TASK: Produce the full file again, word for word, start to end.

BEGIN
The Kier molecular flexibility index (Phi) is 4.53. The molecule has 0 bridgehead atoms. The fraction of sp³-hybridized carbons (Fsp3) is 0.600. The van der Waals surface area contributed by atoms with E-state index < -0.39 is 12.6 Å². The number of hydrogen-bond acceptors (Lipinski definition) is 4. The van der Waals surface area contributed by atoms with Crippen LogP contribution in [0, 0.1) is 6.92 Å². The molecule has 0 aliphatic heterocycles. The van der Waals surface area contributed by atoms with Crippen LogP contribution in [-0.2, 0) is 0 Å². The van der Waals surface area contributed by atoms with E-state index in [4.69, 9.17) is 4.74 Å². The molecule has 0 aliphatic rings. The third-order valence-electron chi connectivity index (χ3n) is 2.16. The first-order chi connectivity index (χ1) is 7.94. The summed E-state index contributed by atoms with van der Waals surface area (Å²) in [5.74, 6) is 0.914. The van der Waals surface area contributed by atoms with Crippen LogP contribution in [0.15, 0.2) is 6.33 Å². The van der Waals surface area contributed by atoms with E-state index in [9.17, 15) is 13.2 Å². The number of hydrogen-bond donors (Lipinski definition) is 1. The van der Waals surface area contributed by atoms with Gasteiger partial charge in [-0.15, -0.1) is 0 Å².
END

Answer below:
The Kier molecular flexibility index (Phi) is 4.53. The molecule has 0 bridgehead atoms. The fraction of sp³-hybridized carbons (Fsp3) is 0.600. The van der Waals surface area contributed by atoms with E-state index < -0.39 is 12.6 Å². The number of hydrogen-bond acceptors (Lipinski definition) is 4. The van der Waals surface area contributed by atoms with Crippen LogP contribution in [0, 0.1) is 6.92 Å². The molecule has 0 aliphatic heterocycles. The van der Waals surface area contributed by atoms with Crippen LogP contribution in [-0.2, 0) is 0 Å². The van der Waals surface area contributed by atoms with E-state index in [4.69, 9.17) is 4.74 Å². The molecule has 0 aliphatic rings. The third-order valence-electron chi connectivity index (χ3n) is 2.16. The first-order chi connectivity index (χ1) is 7.94. The summed E-state index contributed by atoms with van der Waals surface area (Å²) in [5.74, 6) is 0.914. The van der Waals surface area contributed by atoms with Crippen LogP contribution in [0.15, 0.2) is 6.33 Å². The van der Waals surface area contributed by atoms with E-state index in [9.17, 15) is 13.2 Å². The number of hydrogen-bond donors (Lipinski definition) is 1. The van der Waals surface area contributed by atoms with Gasteiger partial charge in [-0.15, -0.1) is 0 Å².